Previously known as Antipiratbyrån, Rights Alliance is Sweden’s foremost anti-piracy group. It has been front and center of countless copyright battles, including one that ended with the jailing of The Pirate Bay’s founders.
While The Pirate Bay continues to this very day, another long-time Rights Alliance target has just thrown in the towel.
Founded around 2005, ‘The Internationals’ was a tight-knit private tracker with a decent reputation for content availability. That placed it on the radar of copyright holders, who started an investigation.
In 2009, in the wake of The Pirate Bay convictions, then-Antipiratbyrån sent out a batch of warnings to other sites hosted in Sweden. Shut down or else, they warned. The Internationals heeded the warning almost immediately, but after a month the site returned.
Two years later in 2011, police carried out raids in two locations in Sweden, seizing the site’s tracker and community data servers. Two men were also arrested, including the site’s operator, Joel Larsson.
In 2015, Larsson was found guilty of copyright infringement and was sentenced to 90 hours community service. In the meantime, however, The Internationals had already been resurrected under another domain name and was operating normally.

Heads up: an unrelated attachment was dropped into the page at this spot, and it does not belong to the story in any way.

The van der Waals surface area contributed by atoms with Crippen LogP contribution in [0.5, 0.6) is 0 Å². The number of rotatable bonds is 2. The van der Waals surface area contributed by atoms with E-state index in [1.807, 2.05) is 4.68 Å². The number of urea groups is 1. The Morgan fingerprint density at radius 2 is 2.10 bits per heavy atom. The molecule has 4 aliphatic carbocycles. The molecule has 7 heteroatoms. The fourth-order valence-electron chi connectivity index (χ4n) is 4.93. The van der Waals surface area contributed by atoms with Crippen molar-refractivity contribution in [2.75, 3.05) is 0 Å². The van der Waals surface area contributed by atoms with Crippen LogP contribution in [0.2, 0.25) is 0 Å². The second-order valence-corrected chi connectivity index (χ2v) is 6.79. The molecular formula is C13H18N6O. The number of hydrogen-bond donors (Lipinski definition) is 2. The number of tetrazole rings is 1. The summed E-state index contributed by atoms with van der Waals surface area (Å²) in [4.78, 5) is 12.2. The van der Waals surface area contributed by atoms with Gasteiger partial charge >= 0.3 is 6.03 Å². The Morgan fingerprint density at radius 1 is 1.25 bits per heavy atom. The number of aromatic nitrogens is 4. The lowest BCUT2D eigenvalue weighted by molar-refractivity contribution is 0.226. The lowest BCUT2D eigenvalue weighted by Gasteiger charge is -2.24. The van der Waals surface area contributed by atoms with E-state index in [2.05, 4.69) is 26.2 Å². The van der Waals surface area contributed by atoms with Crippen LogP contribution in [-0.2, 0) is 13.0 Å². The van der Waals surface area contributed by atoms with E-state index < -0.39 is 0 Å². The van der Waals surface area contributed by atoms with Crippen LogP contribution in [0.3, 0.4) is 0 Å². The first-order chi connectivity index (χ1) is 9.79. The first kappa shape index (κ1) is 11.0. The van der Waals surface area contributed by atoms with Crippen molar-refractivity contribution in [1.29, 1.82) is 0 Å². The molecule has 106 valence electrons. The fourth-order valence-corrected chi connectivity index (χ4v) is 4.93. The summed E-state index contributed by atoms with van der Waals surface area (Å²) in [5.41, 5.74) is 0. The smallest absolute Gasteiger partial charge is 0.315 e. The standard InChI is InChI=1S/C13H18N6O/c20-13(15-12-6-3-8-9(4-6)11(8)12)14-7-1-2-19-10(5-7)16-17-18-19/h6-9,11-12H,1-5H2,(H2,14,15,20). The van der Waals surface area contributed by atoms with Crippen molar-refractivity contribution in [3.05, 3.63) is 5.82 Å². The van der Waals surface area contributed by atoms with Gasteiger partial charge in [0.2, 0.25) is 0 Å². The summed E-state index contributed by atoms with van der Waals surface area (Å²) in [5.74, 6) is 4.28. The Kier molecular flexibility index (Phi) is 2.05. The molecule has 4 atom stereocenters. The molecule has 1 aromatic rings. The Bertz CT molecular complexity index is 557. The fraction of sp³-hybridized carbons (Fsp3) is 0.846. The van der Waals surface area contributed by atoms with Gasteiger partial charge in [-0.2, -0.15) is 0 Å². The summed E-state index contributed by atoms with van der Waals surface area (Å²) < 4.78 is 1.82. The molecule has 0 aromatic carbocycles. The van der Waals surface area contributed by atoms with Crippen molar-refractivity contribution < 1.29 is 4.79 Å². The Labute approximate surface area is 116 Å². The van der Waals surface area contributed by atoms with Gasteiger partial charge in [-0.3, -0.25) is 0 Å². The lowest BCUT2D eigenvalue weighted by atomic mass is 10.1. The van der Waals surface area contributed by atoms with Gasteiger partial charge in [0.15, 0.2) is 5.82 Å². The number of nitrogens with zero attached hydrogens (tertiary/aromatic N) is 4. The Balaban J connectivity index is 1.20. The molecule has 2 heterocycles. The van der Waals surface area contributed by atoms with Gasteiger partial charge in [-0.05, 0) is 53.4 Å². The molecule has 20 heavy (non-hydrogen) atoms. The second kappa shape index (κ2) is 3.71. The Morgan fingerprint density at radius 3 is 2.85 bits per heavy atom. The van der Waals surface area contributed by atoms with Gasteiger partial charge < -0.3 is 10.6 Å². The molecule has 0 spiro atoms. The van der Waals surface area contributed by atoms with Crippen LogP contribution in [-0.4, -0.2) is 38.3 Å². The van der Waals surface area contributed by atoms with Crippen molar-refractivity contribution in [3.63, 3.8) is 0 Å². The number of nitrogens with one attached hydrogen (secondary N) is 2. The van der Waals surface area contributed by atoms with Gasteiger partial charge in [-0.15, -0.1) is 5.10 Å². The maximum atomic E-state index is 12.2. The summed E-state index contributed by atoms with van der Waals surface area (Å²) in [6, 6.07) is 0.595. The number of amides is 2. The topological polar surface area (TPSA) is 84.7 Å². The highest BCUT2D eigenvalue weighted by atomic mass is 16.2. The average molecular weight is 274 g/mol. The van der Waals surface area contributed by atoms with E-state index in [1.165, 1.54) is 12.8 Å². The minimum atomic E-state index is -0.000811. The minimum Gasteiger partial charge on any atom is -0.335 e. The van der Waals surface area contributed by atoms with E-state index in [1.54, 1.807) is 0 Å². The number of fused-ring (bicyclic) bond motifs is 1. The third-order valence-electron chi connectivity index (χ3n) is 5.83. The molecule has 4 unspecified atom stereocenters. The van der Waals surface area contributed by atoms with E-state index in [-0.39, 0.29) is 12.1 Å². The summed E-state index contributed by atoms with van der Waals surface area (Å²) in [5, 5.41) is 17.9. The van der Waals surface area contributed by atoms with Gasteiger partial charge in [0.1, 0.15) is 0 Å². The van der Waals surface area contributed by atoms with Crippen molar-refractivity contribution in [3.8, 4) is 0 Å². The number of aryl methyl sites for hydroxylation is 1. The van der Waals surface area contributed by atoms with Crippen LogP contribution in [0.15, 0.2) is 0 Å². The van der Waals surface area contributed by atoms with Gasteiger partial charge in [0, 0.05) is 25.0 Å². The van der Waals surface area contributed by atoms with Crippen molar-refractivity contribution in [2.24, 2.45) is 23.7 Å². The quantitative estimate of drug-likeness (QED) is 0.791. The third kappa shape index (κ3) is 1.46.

A few days ago, however, Rights Alliance showed that it has a long memory. According to a report from The Internationals operator ‘Hachiko’, the site received correspondence from the anti-piracy group ordering it to shut down.
“Hi all. As of now, all torrents on The Internationals has been removed. Download, upload, offers and requests have been deactivated,” Hachiko told the site’s members.
“Why? We’ve been informed on Dec. 29, -16, by a representative, Anders Nilsson, from something called ‘Rättighetsalliansen’, that it’s illegal according to local laws in their country, Sweden.”
Anders Nilsson is a Rights Alliance investigator and former policeman who has been with the anti-piracy outfit for a number of years.
“Due to this fact, we have no other option than to disable all torrents and deactivate all possibilities to engage in what they call illegal file-sharing,” Hachiko said.
While all torrents have now disappeared from the site, it will stay open to enable the community to stay together. Whether that will happen will remain to be seen. History tells us that sites rarely maintain their strength after the content has been removed.
Aside from its long-running issues with copyright holders, The Internationals will be remembered for being perhaps the only site to have its webhost prosecuted for its activities. When the site’s operator was raided in 2011, the owner of webhosting company PatrikWeb was also detained.
Patrik Lagerman had been previously ordered by Rights Alliance to take down The Internationals’ site but without a court order, he refused. That eventually landed him in court but he stood firm and was acquitted of all charges.